Hatchling emergence patterns were studied in a community of six species of freshwater turtles in Lancaster County, Pennsylvania, U.S.A. including: Chelydra serpentina, Chrysemys picta, Clemmys guttata, Glyptemys insculpta, G. muhlenbergii, and Sternotherus odoratus. Data were collected every year from 1965 to 1985 on estimated date of emergence, carapace length, April – May precipitation, August – September precipitation, annual precipitation, and low temperature and occurrence of precipitation during the 24-hrs prior to the time of each hatchling detection (n = 806). Chelydra serpentina, Ch. picta, and Cl. guttata hatchlings have a facultative delayed emergence strategy. The other species (G. insculpta, G. muhlenbergii, and S. odoratus) appear to be obligate early emergers, with the exception of one hatchling G. muhlenbergii that delayed emergence. Early emergence occurred in some species every year except 1973, the year following intense flooding and nest destruction associated with a major hurricane. However, the majority of hatchlings delayed emergence until the year following oviposition. Mean estimated calendar day of emergence varied annually in C. serpentina and Ch. picta. The same variable also varied among species for comparisons of both early and delayed emergence. Chelydra serpentina hatchlings emerged earlier than all other species whether they used an early or delayed strategy. Carapace length of Ch. picta hatchlings varied significantly among years and C. serpentina hatchlings that delayed emergence were significantly larger in carapace length than those that emerged early. Seasonal and previous 24-hr precipitation had varying effects on the number of emerging hatchlings, but August – September precipitation in one year had a strong correlation with the number of hatchlings that delayed emergence until the following spring. The number of hatchlings detected peaked at a previous 24-hour air temperature of about 12°C for both early and late emergence. Small species like G. muhlenbergii and S. odoratus may emerge early to limit potential hatchling competition in diverse communities of freshwater turtles with primarily delayed emergence.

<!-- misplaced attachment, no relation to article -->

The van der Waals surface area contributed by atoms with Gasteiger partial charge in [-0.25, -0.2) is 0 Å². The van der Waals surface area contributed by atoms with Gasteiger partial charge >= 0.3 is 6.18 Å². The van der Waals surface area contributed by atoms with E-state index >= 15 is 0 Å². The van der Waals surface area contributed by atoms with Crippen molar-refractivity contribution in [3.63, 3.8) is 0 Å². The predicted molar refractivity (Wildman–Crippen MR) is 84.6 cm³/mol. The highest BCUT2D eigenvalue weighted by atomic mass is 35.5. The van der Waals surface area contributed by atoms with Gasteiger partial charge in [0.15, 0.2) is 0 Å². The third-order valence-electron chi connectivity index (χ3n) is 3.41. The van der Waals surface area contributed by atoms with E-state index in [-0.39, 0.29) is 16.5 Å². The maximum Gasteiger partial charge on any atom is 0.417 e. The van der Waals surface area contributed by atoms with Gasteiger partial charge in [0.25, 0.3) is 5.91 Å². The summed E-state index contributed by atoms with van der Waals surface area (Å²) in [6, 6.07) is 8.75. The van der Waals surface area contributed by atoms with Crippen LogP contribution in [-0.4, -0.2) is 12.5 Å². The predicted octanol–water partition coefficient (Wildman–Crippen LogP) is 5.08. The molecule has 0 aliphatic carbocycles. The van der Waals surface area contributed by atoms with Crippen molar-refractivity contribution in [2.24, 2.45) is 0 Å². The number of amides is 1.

|Title||A 21-year study of seasonal and interspecific variation of hatchling emergence in a nearctic freshwater turtle community: to overwinter or not to overwinter?|
|Authors||Jeffrey E. Lovich, Carl H. Ernst, Evelyn M. Ernst, Julia L. Riley|
|Publication Subtype||Journal Article|
|Series Title||Herpetological Monographs|
|Record Source||USGS Publications Warehouse|
|USGS Organization||Southwest Biological Science Center|
Jeffrey E Lovich, Ph.D.
Research Ecologist, Co-Deputy Branch Chief, Terrestrial Drylands Ecology Branch
Jeffrey E Lovich, Ph.D.Research Ecologist, Co-Deputy Branch Chief, Terrestrial Drylands Ecology Branch